Pharmacotherapy with amphetamine is effective in the management of attention-deficit/hyperactivity disorder (ADHD), now recognized in adults as well as in children and adolescents. Here we demonstrate that amphetamine treatment, similar to that used clinically for adult ADHD, damages dopaminergic nerve endings in the striatum of adult nonhuman primates. Furthermore, plasma concentrations of amphetamine associated with dopaminergic neurotoxicity in nonhuman primates are on the order of those reported in young patients receiving amphetamine for the management of ADHD. These findings may have implications for the pathophysiology and treatment of ADHD. Further preclinical and clinical studies are needed to evaluate the dopaminergic neurotoxic potential of therapeutic doses of amphetamine in children as well as adults.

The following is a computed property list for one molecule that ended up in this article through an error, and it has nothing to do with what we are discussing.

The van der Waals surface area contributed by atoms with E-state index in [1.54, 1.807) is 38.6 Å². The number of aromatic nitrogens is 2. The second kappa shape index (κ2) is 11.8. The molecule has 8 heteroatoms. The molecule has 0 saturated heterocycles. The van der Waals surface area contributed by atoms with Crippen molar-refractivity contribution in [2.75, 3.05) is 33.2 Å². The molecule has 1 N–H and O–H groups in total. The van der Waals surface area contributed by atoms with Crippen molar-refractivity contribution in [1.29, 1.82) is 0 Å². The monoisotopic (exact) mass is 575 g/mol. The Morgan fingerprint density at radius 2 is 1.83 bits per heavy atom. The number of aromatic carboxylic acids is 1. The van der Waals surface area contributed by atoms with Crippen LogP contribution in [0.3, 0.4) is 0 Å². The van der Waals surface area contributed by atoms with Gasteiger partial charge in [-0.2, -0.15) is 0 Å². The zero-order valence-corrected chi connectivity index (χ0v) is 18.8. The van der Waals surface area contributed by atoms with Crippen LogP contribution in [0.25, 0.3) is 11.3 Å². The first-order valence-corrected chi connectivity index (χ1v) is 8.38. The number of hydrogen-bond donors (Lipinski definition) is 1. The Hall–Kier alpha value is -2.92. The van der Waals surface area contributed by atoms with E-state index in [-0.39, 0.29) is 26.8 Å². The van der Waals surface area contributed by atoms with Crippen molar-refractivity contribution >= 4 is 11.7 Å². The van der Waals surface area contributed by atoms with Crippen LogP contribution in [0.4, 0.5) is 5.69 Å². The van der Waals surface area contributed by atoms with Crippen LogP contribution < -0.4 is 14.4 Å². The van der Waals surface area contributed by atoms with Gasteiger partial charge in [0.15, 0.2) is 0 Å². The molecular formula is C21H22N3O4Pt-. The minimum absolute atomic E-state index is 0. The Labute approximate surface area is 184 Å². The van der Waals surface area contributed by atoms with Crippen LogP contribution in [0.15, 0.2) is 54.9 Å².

|Original language||English (US)|
|Number of pages||8|
|Journal||Journal of Pharmacology and Experimental Therapeutics|
|State||Published - Oct 1 2005|
ASJC Scopus subject areas
- Molecular Medicine